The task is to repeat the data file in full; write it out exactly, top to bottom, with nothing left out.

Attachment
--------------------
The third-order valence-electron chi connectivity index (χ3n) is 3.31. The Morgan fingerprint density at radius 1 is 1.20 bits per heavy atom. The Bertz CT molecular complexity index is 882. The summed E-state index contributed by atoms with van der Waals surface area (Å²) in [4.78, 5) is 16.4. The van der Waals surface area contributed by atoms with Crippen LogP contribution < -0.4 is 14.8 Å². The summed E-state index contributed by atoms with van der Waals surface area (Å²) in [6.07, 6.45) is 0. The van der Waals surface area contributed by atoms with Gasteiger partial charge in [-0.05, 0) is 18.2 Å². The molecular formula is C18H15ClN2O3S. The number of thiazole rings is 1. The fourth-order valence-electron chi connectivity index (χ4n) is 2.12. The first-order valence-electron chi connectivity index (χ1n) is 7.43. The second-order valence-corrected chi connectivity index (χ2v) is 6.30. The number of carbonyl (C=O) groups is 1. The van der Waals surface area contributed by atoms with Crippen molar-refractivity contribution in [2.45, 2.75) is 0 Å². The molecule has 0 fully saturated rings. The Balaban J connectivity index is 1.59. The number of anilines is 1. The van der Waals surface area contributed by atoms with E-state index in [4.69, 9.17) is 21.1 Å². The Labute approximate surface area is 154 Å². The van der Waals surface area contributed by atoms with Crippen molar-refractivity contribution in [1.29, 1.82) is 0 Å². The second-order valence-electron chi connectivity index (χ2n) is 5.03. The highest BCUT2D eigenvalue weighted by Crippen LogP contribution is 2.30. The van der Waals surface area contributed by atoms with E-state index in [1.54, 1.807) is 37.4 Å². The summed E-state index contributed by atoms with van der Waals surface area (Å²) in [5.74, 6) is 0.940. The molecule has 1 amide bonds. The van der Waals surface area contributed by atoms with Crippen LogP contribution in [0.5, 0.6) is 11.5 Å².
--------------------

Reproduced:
The third-order valence-electron chi connectivity index (χ3n) is 3.31. The Morgan fingerprint density at radius 1 is 1.20 bits per heavy atom. The Bertz CT molecular complexity index is 882. The summed E-state index contributed by atoms with van der Waals surface area (Å²) in [4.78, 5) is 16.4. The van der Waals surface area contributed by atoms with Crippen LogP contribution < -0.4 is 14.8 Å². The summed E-state index contributed by atoms with van der Waals surface area (Å²) in [6.07, 6.45) is 0. The van der Waals surface area contributed by atoms with Gasteiger partial charge in [-0.05, 0) is 18.2 Å². The molecular formula is C18H15ClN2O3S. The number of thiazole rings is 1. The fourth-order valence-electron chi connectivity index (χ4n) is 2.12. The first-order valence-electron chi connectivity index (χ1n) is 7.43. The second-order valence-corrected chi connectivity index (χ2v) is 6.30. The number of carbonyl (C=O) groups is 1. The van der Waals surface area contributed by atoms with Crippen molar-refractivity contribution in [2.45, 2.75) is 0 Å². The molecule has 0 fully saturated rings. The Balaban J connectivity index is 1.59. The number of anilines is 1. The van der Waals surface area contributed by atoms with E-state index in [4.69, 9.17) is 21.1 Å². The Labute approximate surface area is 154 Å². The van der Waals surface area contributed by atoms with Crippen molar-refractivity contribution in [1.29, 1.82) is 0 Å². The second-order valence-electron chi connectivity index (χ2n) is 5.03. The highest BCUT2D eigenvalue weighted by Crippen LogP contribution is 2.30. The van der Waals surface area contributed by atoms with E-state index in [1.54, 1.807) is 37.4 Å². The summed E-state index contributed by atoms with van der Waals surface area (Å²) in [5.74, 6) is 0.940. The molecule has 1 amide bonds. The van der Waals surface area contributed by atoms with Crippen LogP contribution in [0.5, 0.6) is 11.5 Å².